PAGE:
Free vs. Google: Bad Economics

French fixed and mobile network operator Free (owned by parent company Iliad) recently began blocking online advertising sent to its fixed network subscribers. Although the move was quickly reversed after complaints by local advertisers on net neutrality grounds, the initiative raises interesting questions. Google ads in particular have been targeted and there has also been talk of YouTube traffic degrading. At the same time, there have been reports that Free, like many operators in the past (France Telecom, Telecom Italia, Vodafone), is trying to claim some share of Google’s and other over the top service providers’ revenue (see: Internet Monies) to compensate the network provider for carrying traffic.

Why target advertising? What about subscription services? Netflix is probably the most visible of many subscription video services that can cause network operators headaches by congesting networks and increasing CAPEX. There is an ongoing discussion about how to deal with carriage issues (e.g. Comcast vs. L3, 2010), but the obvious solution is for network operators to charge for traffic or bandwidth incrementally – thus consumers pay for what they get. This puts operators in a tricky spot because, in competitive markets, they seem always to decide they are better off selling effectively unlimited access and attracting more customers. This is the basis of the market economy; competition and demand set margins.

That challenge for operators leads us back to online advertising (distinguished in this case from video ads embedded in content). Low bandwidth web services generate revenue through ads without loading networks. A subscription funded low bandwidth service would probably be targeted similarly if any had sufficient scale. In this low bandwidth case, there is no direct link with operator costs so no incremental, transparent, competition exists. Unless service providers like Google are willing to deny their services to users, operators don’t have a competitive downside to blocking ads or degrading service. The assumption must be that Google would accept lower margins rather than fewer potential users.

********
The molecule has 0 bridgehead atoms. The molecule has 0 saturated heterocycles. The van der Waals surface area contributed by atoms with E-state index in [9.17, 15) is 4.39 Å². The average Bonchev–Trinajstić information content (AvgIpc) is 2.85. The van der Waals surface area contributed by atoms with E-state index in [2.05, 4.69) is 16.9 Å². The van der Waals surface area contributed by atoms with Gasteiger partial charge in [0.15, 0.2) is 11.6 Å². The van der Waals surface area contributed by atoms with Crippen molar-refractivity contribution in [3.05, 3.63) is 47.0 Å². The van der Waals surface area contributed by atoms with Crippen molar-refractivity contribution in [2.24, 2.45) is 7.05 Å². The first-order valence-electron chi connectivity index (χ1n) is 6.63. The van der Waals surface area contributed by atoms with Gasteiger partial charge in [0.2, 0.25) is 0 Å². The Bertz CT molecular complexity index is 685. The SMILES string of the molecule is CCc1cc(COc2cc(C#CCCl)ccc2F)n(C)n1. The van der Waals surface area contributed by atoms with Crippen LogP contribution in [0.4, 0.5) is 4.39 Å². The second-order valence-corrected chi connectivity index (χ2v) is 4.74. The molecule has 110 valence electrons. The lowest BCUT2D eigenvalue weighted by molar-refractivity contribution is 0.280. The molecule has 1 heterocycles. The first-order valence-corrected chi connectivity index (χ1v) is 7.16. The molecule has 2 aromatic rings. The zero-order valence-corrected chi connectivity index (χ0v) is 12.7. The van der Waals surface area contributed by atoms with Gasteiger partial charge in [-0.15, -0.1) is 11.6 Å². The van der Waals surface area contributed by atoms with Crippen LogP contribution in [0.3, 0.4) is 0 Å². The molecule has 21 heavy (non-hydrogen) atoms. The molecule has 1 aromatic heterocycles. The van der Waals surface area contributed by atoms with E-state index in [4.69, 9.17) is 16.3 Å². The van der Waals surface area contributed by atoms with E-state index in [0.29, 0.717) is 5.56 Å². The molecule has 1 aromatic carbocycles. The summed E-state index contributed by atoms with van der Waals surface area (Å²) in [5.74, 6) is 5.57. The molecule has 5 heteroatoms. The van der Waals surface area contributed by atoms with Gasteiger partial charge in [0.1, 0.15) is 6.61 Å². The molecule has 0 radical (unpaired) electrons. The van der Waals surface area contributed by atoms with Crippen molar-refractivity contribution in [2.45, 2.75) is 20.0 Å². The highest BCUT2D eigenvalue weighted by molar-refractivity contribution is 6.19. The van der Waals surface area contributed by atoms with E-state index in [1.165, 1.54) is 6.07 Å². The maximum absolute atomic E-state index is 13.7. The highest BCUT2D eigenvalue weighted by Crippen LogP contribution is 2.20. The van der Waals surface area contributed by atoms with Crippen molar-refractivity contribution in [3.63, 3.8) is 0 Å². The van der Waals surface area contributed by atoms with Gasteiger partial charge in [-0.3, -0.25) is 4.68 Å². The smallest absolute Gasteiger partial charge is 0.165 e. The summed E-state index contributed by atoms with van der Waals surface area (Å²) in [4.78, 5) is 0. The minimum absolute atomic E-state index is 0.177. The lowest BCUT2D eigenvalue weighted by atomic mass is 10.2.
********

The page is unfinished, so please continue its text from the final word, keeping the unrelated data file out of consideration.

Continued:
However weak the economic sense for an operator to claim a share of the revenue, is it a prize too rich to ignore? Google certainly does have the largest market share in online advertising. IAB estimates that Google has 55% of the US market. Borrowing that market share and applying it to a population weighted revenue base of the European market, online advertising in France is likely worth a bit less than €2B annually (2011). To what share does Free believe it’s entitled? For comparison, fixed and mobile network operators in France took in roughly €37B in 2011. Of course, any extra revenue would go straight to the bottom line (because operators did nothing to earn it). In this comparison, Google is a minnow beside the €1T global telecom whale and can’t make more than a footnote in operators’ financial results.

Net neutrality is most often raised by proponents of a democratic internet where companies like Google cannot buy themselves preferred connectivity and stifle innovative, but less well funded, competitors. In this case net neutrality has a more mundane purpose – to keep complacent operators competing with each other rather than charging economic rents to third party service providers. Operators should be focused on how to increase their own service revenues and margins. Unfortunately, there are not many signs of such focus, not in France and maybe not elsewhere in Europe either, but it would be a big step backwards for innovation if an operator stands firm (with the regulator on its side) and fixes its revenue problems by forcing Google (or Facebook, Amazon or anybody else) to pay up or cut services.

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